- Special Sections
- Public Notices
Information on judges readily available
In response to a letter published May 30, even the most cursory Internet search will show that yes, judges do have to take an oath and yes, they do swear to uphold the constitution of the United States and (if a state judge) the constitution of the state they in which they are serving.
The wording varies slightly from state to state. Kentucky famously requires that the person taking the oath swear he/she has not participated in a duel either actively or as a second or as an observer, but all the ones I read in a brief search do not allow for a deviation from upholding the laws of the United States and, in the case of nonfederal judges, the laws of the state as well.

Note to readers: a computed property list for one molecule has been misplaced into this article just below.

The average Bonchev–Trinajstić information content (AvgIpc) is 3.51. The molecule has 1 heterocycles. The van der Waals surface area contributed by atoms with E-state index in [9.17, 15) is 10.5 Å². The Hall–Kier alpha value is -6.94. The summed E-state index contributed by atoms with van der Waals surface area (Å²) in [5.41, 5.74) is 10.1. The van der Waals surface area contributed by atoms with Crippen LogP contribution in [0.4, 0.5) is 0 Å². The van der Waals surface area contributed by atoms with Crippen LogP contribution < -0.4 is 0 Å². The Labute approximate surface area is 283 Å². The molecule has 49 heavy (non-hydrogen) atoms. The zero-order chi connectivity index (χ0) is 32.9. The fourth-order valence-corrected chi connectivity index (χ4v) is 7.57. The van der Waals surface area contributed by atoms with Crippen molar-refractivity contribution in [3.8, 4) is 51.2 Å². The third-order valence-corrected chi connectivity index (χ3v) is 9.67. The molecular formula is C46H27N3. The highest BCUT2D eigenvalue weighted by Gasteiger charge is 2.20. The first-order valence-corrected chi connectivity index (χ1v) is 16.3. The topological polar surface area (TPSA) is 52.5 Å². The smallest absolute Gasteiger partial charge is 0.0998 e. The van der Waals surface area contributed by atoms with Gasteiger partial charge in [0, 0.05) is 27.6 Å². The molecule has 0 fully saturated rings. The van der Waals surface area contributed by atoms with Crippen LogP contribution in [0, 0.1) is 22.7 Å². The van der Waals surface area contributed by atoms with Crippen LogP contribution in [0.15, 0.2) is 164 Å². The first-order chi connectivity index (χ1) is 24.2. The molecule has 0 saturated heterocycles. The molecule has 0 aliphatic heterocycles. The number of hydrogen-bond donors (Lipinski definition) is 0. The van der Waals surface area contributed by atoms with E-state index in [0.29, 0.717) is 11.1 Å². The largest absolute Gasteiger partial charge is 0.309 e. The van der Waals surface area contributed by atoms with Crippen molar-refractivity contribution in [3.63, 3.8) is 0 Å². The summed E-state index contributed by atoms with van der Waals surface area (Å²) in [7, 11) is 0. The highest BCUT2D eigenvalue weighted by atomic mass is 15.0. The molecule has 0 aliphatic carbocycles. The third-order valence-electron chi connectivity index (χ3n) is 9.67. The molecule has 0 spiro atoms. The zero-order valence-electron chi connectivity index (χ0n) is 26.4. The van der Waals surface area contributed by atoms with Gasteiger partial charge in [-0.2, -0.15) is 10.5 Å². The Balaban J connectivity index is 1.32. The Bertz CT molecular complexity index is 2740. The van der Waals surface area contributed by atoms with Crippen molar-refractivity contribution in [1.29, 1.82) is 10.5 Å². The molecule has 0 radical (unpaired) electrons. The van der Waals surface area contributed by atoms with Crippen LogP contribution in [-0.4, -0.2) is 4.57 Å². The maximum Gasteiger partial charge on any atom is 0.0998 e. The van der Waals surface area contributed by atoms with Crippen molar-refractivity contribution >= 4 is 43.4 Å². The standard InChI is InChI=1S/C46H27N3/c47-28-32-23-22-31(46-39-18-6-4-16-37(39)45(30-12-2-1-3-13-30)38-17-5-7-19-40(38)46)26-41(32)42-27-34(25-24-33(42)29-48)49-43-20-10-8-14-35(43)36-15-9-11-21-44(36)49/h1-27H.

Yes, most of the things the writer cites as examples of Sharia law are allowed in countries with Sharia law or laws based on Sharia law. The U.S. is not such a country. If the writer knows of or has heard of any judge in the U.S. basing decisions on law other than the law of the United States or the law of the state they serve, I would hope he would bring this to the attention of that judge’s superiors, all the newspapers in the country, the attorney general, the Justice Department and anyone else he can think of who is in a position to investigate his allegations and act if they are found to be true.
If, on the other hand, the writer is simply looking for information I would recommend Google, Bing or the public library. Hardin County has an excellent public library by the way, with employees who are eager to help research any questions one might have on any number of topics.
In the interest of Christian charity I will keep to myself my thoughts as to the actual reason for the writer’s letter.